Credit Scoring: What is it and how does it affect me?
By Martin McAllister
In recent years, a credit score has become an invaluable tool in the decision-making process of granting or declining an application for finance. As responsible lenders, banks and financial institutions take into account your personal circumstances in order to try to establish the appropriate level of credit to give to an applicant, and to help them do this, most lenders will calculate a credit score to help assess an application.
Credit scoring is the technique used to assess the probability of an applicant for finance being able to meet their financial commitments and is subject to an array of determining factors. In most cases, information used by companies to provide a credit score will include information from the applicant's credit report, available from credit reference agencies such as Experian, along with other data such as how long the applicant has lived at their current address, their employment status, their earnings and outgoings and whether or not they are registered to vote.
Credit scoring works by allocating points for each piece of relevant information provided by the applicant and adds these points together to provide a score. If a score reaches or exceeds a certain level, then the lender is more likely to approve the application for finance. However, if the score fails to reach the required level, then the lender may decide to impose special terms (such as a higher APR), offer an alternative product or reject the application altogether.
Financial institutions are vastly experienced when it comes to assessing credit-risk, and in addition to an applicant's credit score and personal information, most companies have access to a huge amount of statistical and demographic data. By combining these resources, lenders can provide a fair assessment of an applicant's likelihood of being able to meet their financial obligations.
Once an application for finance has been approved, and repayments have begun, the lender can mark the agreement on the borrower's credit report. This information can show whether a finance agreement is in good standing, in arrears or if the account is in default. Entries into a credit report by lenders can affect a borrower's credit score, especially if they run into financial difficulties. Late payments and defaults can seriously damage a credit score making it extremely difficult to obtain credit in the future.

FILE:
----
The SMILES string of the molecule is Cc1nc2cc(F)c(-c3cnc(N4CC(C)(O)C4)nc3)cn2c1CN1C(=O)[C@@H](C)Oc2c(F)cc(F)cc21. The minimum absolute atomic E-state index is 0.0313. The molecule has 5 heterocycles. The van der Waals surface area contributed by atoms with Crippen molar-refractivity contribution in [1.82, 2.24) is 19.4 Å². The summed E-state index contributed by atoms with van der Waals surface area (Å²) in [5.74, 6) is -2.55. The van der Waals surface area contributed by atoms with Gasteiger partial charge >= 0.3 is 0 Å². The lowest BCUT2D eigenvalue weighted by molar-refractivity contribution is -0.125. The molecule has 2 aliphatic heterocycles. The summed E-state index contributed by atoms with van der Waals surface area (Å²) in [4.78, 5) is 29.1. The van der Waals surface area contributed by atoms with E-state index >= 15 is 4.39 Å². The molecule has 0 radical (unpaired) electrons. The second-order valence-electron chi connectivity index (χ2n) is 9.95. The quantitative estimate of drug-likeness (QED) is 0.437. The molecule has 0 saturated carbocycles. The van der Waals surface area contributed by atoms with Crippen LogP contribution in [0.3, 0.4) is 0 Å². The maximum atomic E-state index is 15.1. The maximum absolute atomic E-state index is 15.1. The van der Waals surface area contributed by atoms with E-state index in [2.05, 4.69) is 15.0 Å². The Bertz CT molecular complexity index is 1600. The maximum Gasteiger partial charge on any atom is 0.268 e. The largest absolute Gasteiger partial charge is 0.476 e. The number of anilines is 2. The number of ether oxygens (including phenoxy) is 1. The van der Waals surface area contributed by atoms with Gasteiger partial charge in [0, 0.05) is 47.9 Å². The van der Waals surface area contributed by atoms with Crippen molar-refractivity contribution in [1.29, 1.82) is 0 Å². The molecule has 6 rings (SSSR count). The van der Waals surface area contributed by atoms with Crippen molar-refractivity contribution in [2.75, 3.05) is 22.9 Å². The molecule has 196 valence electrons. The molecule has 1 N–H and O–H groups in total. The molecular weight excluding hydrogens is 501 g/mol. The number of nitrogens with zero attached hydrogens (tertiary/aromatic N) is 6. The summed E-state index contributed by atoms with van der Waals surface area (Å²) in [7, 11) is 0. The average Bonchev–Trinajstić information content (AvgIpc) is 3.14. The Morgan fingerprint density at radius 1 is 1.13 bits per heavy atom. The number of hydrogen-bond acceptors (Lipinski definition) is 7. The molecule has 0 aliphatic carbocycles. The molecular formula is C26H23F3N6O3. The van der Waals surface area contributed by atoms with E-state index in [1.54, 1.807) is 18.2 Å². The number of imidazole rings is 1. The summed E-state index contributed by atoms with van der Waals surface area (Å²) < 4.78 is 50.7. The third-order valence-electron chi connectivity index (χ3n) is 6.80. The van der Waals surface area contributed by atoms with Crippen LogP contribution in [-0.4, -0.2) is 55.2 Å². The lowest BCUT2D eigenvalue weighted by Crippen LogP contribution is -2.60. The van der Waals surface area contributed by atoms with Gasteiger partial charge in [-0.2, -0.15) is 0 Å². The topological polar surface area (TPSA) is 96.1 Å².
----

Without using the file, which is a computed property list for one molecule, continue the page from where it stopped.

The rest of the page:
Many financial accounts that become defaulted are bought by debt collection agencies, such as Capquest Debt Recovery. These companies specialise in the collection of unpaid and delinquent debts. However, when a debt is bought by such companies and repayment has been established, a borrower's credit report doesn't show that repayments are being made. As such, this means that as far as lenders are concerned a debt remains unpaid, even if the borrower pays off the debt in full. However, there are discussions in place between financial companies and credit reference agencies that may allow debt collection agencies to be able to report on a debtor's credit file, so repayment histories can be shown and credit scores amended accordingly.
With the recent upsurge in identity fraud, it is becoming more and more common to find erroneous entries on a consumer's credit report, so it's a good idea to check your credit report from time to time, in order to make sure that information held on your report is accurate and showing all the relevant information. After all, any potential borrowing you might consider is influenced by the data on your credit report, whether it is legitimate or not and this will be reflected in any future credit-scoring that lenders might perform the next time you apply for finance.
About the Author
Capquest Debt Recovery and other similar companies specialise in the collection of unpaid and delinquent debts.
Martin McAllister is an online, freelance journalist. He lives in Scotland.
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